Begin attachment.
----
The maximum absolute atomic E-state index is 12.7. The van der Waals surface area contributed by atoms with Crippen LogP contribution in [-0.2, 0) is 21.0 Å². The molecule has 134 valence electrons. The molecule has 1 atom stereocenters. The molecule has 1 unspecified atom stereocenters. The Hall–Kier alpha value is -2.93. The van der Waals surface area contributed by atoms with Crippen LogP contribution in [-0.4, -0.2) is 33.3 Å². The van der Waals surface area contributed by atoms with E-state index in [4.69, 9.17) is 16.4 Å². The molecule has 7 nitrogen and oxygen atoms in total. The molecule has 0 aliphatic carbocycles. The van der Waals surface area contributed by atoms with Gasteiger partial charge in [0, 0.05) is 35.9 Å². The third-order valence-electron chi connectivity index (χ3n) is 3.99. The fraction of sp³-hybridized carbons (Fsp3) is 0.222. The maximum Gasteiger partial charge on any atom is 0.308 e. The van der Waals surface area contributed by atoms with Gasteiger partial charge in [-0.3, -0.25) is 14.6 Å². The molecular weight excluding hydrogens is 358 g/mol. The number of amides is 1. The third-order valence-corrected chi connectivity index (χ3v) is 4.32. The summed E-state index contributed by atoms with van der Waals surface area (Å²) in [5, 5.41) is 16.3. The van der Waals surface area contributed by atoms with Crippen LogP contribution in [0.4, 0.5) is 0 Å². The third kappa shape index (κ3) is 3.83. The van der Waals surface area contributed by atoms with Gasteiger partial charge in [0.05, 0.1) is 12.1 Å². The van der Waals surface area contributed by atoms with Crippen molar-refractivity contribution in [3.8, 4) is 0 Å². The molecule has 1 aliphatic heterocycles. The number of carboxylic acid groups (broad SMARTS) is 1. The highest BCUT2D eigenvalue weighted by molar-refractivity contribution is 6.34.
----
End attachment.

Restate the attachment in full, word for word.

The maximum absolute atomic E-state index is 12.7. The van der Waals surface area contributed by atoms with Crippen LogP contribution in [-0.2, 0) is 21.0 Å². The molecule has 134 valence electrons. The molecule has 1 atom stereocenters. The molecule has 1 unspecified atom stereocenters. The Hall–Kier alpha value is -2.93. The van der Waals surface area contributed by atoms with Crippen LogP contribution in [-0.4, -0.2) is 33.3 Å². The van der Waals surface area contributed by atoms with E-state index in [4.69, 9.17) is 16.4 Å². The molecule has 7 nitrogen and oxygen atoms in total. The molecule has 0 aliphatic carbocycles. The van der Waals surface area contributed by atoms with Gasteiger partial charge in [0, 0.05) is 35.9 Å². The third-order valence-electron chi connectivity index (χ3n) is 3.99. The fraction of sp³-hybridized carbons (Fsp3) is 0.222. The maximum Gasteiger partial charge on any atom is 0.308 e. The van der Waals surface area contributed by atoms with Gasteiger partial charge in [-0.3, -0.25) is 14.6 Å². The molecular weight excluding hydrogens is 358 g/mol. The number of amides is 1. The third-order valence-corrected chi connectivity index (χ3v) is 4.32. The summed E-state index contributed by atoms with van der Waals surface area (Å²) in [5, 5.41) is 16.3. The van der Waals surface area contributed by atoms with Crippen LogP contribution in [0.4, 0.5) is 0 Å². The third kappa shape index (κ3) is 3.83. The van der Waals surface area contributed by atoms with Gasteiger partial charge in [0.05, 0.1) is 12.1 Å². The van der Waals surface area contributed by atoms with Crippen molar-refractivity contribution in [3.8, 4) is 0 Å². The molecule has 1 aliphatic heterocycles. The number of carboxylic acid groups (broad SMARTS) is 1. The highest BCUT2D eigenvalue weighted by molar-refractivity contribution is 6.34.